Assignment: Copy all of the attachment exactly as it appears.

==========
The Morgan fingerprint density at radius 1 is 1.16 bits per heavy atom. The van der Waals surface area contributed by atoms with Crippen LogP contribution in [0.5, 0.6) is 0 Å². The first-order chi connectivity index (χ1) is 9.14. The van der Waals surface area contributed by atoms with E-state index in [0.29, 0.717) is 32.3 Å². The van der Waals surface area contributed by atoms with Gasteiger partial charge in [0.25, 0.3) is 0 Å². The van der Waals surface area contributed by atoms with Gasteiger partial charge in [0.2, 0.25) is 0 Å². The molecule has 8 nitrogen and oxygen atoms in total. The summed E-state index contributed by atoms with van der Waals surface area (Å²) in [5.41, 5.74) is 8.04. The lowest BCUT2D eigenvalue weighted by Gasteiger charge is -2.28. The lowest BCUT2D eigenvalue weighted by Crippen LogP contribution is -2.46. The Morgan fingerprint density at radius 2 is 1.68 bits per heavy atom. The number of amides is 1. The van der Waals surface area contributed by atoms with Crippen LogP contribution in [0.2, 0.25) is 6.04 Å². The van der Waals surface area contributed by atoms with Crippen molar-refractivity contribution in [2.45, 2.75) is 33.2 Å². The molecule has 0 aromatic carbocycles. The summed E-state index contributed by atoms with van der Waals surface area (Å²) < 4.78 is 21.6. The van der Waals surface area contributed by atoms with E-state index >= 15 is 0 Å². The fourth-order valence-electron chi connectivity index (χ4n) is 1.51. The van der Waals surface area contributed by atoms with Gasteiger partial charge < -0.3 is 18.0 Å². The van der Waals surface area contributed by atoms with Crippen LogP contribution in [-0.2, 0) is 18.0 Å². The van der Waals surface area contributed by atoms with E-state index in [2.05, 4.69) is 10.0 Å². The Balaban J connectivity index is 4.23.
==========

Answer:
The Morgan fingerprint density at radius 1 is 1.16 bits per heavy atom. The van der Waals surface area contributed by atoms with Crippen LogP contribution in [0.5, 0.6) is 0 Å². The first-order chi connectivity index (χ1) is 9.14. The van der Waals surface area contributed by atoms with E-state index in [0.29, 0.717) is 32.3 Å². The van der Waals surface area contributed by atoms with Gasteiger partial charge in [0.25, 0.3) is 0 Å². The van der Waals surface area contributed by atoms with Gasteiger partial charge in [0.2, 0.25) is 0 Å². The molecule has 8 nitrogen and oxygen atoms in total. The summed E-state index contributed by atoms with van der Waals surface area (Å²) in [5.41, 5.74) is 8.04. The lowest BCUT2D eigenvalue weighted by Gasteiger charge is -2.28. The lowest BCUT2D eigenvalue weighted by Crippen LogP contribution is -2.46. The Morgan fingerprint density at radius 2 is 1.68 bits per heavy atom. The number of amides is 1. The van der Waals surface area contributed by atoms with Crippen LogP contribution in [0.2, 0.25) is 6.04 Å². The van der Waals surface area contributed by atoms with Crippen molar-refractivity contribution in [2.45, 2.75) is 33.2 Å². The molecule has 0 aromatic carbocycles. The summed E-state index contributed by atoms with van der Waals surface area (Å²) < 4.78 is 21.6. The van der Waals surface area contributed by atoms with E-state index >= 15 is 0 Å². The fourth-order valence-electron chi connectivity index (χ4n) is 1.51. The van der Waals surface area contributed by atoms with Gasteiger partial charge < -0.3 is 18.0 Å². The van der Waals surface area contributed by atoms with Crippen LogP contribution in [-0.2, 0) is 18.0 Å². The van der Waals surface area contributed by atoms with E-state index in [2.05, 4.69) is 10.0 Å². The Balaban J connectivity index is 4.23.